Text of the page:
The companies said they intend to buy 283.3 million pounds of tobacco in 2003, about 26.6 million pounds or 9.4 percent less than their 2002 intention. Cigarette makers are required to report each year to the U.S. Dept. of Agriculture how much flue-cured tobacco they intend to buy from U.S. auction markets and producers.
The intentions could reduce the U.S. tobacco quota, the amount of tobacco that farmers can grow and get government support prices for, by as much as 6 percent to 9 percent, said J. Michael Moore, a tobacco agronomist with the University of Georgia College of Agricultural and Environmental Sciences. The USDA includes the companies' buying intentions in a formula that calculates the U.S. tobacco quota each year. The formula also considers the U.S. export average over three years and the reserve supply of the Flue-Cured Tobacco Cooperative, the farmer-owned co-op that runs the federal tobacco program.
The formulas and business of tobacco can get complicated, Moore said. But the announcement doesn't necessarily mean less tobacco in Georgia next year. In fact, due to poor growing conditions in 2002, tobacco acreage could increase in Georgia in 2003.
Drought, insects and disease devastated the 2002 Georgia tobacco crop. So Georgia farmers didn't grow all the quota pounds they were allowed to grow this past year. Georgia growers could have sold 60.7 million pounds in 2002. But they were able to grow and sell only 52.4 million pounds, or 86 percent of their quota, Moore said.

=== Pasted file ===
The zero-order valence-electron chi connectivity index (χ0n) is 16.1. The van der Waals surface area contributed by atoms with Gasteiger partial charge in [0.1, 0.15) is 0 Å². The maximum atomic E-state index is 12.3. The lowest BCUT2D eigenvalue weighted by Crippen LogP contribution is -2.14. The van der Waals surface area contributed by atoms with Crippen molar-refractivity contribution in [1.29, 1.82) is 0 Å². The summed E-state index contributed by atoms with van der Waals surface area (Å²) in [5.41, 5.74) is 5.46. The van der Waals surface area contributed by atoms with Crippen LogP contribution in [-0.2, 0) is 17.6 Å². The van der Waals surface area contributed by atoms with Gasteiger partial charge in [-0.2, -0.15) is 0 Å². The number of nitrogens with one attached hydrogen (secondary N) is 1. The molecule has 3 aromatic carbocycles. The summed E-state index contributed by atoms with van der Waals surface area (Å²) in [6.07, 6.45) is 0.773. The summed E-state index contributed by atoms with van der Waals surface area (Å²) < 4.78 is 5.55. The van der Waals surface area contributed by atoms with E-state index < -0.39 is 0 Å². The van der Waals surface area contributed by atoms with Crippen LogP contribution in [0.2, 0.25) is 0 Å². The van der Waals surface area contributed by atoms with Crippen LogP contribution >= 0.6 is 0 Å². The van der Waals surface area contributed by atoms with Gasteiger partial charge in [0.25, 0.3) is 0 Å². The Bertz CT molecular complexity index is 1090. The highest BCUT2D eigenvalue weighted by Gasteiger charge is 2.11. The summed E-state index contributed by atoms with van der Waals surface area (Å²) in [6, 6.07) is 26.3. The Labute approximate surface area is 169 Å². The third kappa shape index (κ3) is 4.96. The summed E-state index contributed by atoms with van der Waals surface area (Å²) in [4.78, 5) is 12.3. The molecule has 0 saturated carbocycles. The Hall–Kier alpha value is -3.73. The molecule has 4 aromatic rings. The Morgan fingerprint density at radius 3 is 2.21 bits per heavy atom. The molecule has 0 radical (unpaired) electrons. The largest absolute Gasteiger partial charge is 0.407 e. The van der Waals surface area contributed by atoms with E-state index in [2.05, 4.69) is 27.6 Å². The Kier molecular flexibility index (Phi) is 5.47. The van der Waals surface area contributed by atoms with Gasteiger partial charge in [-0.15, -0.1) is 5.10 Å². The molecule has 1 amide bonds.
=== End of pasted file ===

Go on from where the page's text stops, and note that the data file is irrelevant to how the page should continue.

Under the current tobacco program, Georgia farmers could make up the 14 percent difference with the 2003 crop. "Without the under-production in 2002, growers would be looking at a smaller crop next year," he said.
Georgia farmers planted about 28,000 acres of tobacco in 2002. Their gross tobacco farm-gate income was $96.5 million, about $15 million less than in 2001. Growers received about $1.84 per pound, or about two cents below the 2001 average.
"Because growers in Georgia will be trying to play catch-up again this year, they will be producing a slightly larger effective quota in 2003 than in 2002," he said. But how much larger isn't certain. As part of the tobacco quota formula, U.S. Secretary of Agriculture Ann Veneman has the statutory discretion to raise or lower the quota by as much as 3 percent.
The future of the federal tobacco program is in question, Moore said. Industry officials are debating a quota buyout, which would end the program. But Moore said he doesn't see this happening before the 2003 crop is planted.
Over the past two years, growers have increasingly contracted and sold directly to tobacco companies and bypassed the traditional tobacco auctions. This calls for adjustments in how tobacco is handled in the U.S. market. "It's pretty negative out there now," Moore said. "Nobody knows for sure where the industry is going."